Is it doing some motor eye movement exercise as well? That's part of it. Vision therapy is a sequence of activities that are provided by an experienced optometrist or therapist who has checked everything in the child's development or the adult, to put together a program to get their visual processing working well.
So, some of the activities we may do with vision therapy; we may use lenses to get your eyes to focus and relax quickly or to sustain that. We may use little activities where your eyes are moving a certain way and you're learning to do that quicker & faster.
Often times we will use metronomes; we use lots of devices to help your eyes team. We start with one at a time and then we start with both eyes on but maybe not looking at the same target, and then we start to team the eyes and actually work with prism amounts to get the teaming better.
We also may work with young children or adults where their gross motor is not very good because that precedes your fine motor and your visual processing as well. We also may work with likes and differences and your speed of understanding what you see for instance visual memory making sure that you can get a lot of information in a short period of time.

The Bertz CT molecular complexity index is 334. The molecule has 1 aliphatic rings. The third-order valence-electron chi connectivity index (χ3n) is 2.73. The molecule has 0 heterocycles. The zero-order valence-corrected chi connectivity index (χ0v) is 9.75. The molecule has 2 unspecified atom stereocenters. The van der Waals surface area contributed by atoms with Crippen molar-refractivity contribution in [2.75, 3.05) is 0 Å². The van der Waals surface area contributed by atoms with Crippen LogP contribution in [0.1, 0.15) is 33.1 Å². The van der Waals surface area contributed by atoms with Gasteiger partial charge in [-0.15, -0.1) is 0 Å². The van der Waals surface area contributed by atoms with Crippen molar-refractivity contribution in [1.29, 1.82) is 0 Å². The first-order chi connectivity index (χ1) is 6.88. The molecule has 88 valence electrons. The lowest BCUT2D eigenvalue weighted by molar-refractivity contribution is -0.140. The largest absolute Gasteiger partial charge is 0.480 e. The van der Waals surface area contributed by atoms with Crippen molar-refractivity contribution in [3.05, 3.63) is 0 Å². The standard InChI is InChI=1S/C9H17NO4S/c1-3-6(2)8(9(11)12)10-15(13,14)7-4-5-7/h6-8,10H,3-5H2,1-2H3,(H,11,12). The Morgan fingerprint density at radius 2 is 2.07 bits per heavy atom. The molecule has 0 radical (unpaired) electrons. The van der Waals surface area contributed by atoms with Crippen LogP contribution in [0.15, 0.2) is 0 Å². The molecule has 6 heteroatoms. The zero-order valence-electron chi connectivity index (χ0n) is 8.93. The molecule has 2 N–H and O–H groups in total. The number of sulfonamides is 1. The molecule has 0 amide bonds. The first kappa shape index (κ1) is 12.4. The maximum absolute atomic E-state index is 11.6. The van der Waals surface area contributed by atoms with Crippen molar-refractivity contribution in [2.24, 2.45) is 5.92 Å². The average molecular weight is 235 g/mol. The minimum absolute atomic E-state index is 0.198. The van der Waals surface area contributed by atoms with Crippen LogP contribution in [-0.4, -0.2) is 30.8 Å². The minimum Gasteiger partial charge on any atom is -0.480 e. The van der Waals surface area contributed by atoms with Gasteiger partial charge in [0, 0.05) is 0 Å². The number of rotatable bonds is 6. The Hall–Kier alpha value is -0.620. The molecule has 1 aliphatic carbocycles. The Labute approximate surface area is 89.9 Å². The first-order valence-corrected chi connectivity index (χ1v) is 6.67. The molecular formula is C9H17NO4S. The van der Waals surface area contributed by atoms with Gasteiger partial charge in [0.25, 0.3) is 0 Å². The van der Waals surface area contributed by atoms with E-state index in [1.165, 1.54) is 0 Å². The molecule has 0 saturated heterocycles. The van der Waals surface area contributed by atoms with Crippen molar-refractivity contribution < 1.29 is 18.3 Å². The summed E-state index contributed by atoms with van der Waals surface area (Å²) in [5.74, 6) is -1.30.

These kinds of things are usually not checked for in a doctor's office when your child goes in. They're only going to look at how big the target is. They're not going to look at any of the processing things that I just described to you.
Oftentimes that's not going to ever be done at a screening. In fact, screenings pick up very few problems except for maybe nearsightedness, and nearsightedness is what usually makes kids readers so they're actually the ones that are reading more and having fewer problems.